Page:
Reflections of a College Student: Abroad in Ghana, Africa


For sixteen years I spent each weekday from September through June surrounded by two-thousand teenagers. They sat in my classroom, worked with me on extracurricular activities, planned events, volunteered, did community outreach and we learned from each other. As a teacher, there are many students whose lives intersect with yours during their tenure of high school and once they graduate and spread their wings you’re lucky if that contact is still present. With the advent of social media more and more graduates are able to choose to connect with their teachers. For some it’s to say thank you, for some it’s to ask for advice or recommendations and for others its merely to maintain that connection that started in their youth. I was the class advisor for the graduating class of 2012 and it was in their sophomore year when I left to travel the world and live in Australia for awhile. Those who were interested in travel wanted to know more about my journey. Social media and that travel gene has connected me with many former students and I’m always interested to see where life has taken them after high school.  It was that travel connection that brought Maddie Reilly and me back together. A close friend of one of my officers, she spread her university wings farther than many of her peers by taking a university program abroad in Ghana, Africa. When I saw her at this past high school graduation, she was excited to start planning her next adventure to wherever the wind would take her. Here, she reflects on her journey and shares her views of the gifts of travel.

Interview with: Maddie Reilly, Farmingdale, NY


Farmingdale alum, traveler-Maddie Reilly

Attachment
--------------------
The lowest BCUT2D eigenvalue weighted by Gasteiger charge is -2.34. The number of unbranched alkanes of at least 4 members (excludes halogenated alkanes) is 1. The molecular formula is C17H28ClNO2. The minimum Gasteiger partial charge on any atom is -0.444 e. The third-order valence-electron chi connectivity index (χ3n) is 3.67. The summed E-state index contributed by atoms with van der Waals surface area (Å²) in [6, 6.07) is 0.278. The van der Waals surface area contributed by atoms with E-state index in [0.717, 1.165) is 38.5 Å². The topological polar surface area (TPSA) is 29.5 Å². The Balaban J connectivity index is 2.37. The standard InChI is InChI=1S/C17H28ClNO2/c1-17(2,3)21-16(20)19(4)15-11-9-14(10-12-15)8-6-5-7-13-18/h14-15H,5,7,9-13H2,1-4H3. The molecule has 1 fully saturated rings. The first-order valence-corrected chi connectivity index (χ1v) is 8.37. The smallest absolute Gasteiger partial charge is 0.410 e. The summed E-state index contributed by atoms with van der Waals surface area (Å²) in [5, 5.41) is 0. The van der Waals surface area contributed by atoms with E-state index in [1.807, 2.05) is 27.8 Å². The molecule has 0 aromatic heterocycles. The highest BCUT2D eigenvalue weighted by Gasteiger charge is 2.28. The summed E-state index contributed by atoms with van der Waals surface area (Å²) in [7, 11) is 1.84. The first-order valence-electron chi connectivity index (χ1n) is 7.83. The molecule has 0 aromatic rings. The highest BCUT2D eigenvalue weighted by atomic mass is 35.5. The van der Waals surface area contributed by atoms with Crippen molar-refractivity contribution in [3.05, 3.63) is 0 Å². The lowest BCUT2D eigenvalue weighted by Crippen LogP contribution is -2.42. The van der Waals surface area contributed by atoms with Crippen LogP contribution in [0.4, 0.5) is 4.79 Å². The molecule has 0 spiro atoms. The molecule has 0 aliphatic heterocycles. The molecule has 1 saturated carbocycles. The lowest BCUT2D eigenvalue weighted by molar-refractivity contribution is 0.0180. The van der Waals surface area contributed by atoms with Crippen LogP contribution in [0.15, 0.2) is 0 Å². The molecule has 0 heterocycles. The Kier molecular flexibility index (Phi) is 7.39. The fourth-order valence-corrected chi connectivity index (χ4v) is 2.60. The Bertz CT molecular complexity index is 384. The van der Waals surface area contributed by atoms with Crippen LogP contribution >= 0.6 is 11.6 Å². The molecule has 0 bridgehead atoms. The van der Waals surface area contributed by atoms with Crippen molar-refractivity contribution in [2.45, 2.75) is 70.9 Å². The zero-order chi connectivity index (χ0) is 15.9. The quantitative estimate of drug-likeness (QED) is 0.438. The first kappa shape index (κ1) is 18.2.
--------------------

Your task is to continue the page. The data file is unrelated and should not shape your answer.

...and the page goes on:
1.What’s the first travel experience you can remember? When you were young, what type of trips did you take with your family? The first travel experience I can remember is going camping with my extended family. It was a lot of fun! All the kids would run around and play all we wanted and our parents would call us back by whistling into the top of an acorn. I remember taking a lot of day trips. We would go to Westbury Gardens for the day or sometimes out to Montauk. Family friends of ours also had a log cabin in the Berkshires so we used to go up there all the time.

2.Why did you want to travel abroad during university? I never thought I would want to study abroad. I remember coming to freshman orientation and my mom was really pushing the idea of studying abroad and I was just not interested. Don’t get me wrong, I love to travel but I wanted to focus on making friends and having the “classic” college experience. To me, studying abroad meant a semester away from the college experience that I craved. It wasn’t until one of my favorite professors presented the trip to the class that I even considered studying abroad.


Traversing the forest

3.How did you choose Africa and more specifically, Ghana? When one of my favorite professors presented the trip to my Political Science class, I was hooked. He was the faculty member that actually went on the trip with us so he was full of information. It just seemed so interesting to go to such a different place! My logic was that I could go to Europe some other time because it is a very tourist friendly place. For Africa and more specifically Ghana, I felt I would want connections to travel safely so going with a study abroad program seemed like the perfect opportunity.